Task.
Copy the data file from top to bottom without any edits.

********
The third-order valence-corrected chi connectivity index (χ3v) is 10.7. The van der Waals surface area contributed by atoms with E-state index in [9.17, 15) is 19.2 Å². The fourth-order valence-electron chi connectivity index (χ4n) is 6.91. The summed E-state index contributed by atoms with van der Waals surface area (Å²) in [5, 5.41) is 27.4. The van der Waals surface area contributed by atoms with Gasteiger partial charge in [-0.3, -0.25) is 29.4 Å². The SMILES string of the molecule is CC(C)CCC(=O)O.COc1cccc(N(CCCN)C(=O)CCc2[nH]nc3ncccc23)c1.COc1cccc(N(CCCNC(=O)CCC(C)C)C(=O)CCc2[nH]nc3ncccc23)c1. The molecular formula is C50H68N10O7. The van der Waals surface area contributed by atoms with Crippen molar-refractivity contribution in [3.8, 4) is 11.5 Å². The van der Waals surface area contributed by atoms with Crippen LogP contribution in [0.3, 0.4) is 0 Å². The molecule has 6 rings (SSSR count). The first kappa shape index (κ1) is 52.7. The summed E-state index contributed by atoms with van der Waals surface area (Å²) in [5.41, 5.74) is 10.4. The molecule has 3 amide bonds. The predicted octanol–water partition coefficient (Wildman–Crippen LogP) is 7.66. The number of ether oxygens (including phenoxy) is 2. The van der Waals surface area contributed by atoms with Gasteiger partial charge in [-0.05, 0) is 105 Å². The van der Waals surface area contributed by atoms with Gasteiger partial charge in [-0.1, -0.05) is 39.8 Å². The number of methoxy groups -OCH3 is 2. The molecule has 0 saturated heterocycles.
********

The third-order valence-corrected chi connectivity index (χ3v) is 10.7. The van der Waals surface area contributed by atoms with E-state index in [9.17, 15) is 19.2 Å². The fourth-order valence-electron chi connectivity index (χ4n) is 6.91. The summed E-state index contributed by atoms with van der Waals surface area (Å²) in [5, 5.41) is 27.4. The van der Waals surface area contributed by atoms with Gasteiger partial charge in [-0.3, -0.25) is 29.4 Å². The SMILES string of the molecule is CC(C)CCC(=O)O.COc1cccc(N(CCCN)C(=O)CCc2[nH]nc3ncccc23)c1.COc1cccc(N(CCCNC(=O)CCC(C)C)C(=O)CCc2[nH]nc3ncccc23)c1. The molecular formula is C50H68N10O7. The van der Waals surface area contributed by atoms with Crippen molar-refractivity contribution in [3.8, 4) is 11.5 Å². The van der Waals surface area contributed by atoms with Crippen LogP contribution in [0.3, 0.4) is 0 Å². The molecule has 6 rings (SSSR count). The first kappa shape index (κ1) is 52.7. The summed E-state index contributed by atoms with van der Waals surface area (Å²) in [5.41, 5.74) is 10.4. The molecule has 3 amide bonds. The predicted octanol–water partition coefficient (Wildman–Crippen LogP) is 7.66. The number of ether oxygens (including phenoxy) is 2. The van der Waals surface area contributed by atoms with Gasteiger partial charge in [-0.05, 0) is 105 Å². The van der Waals surface area contributed by atoms with Gasteiger partial charge in [-0.1, -0.05) is 39.8 Å². The number of methoxy groups -OCH3 is 2. The molecule has 0 saturated heterocycles.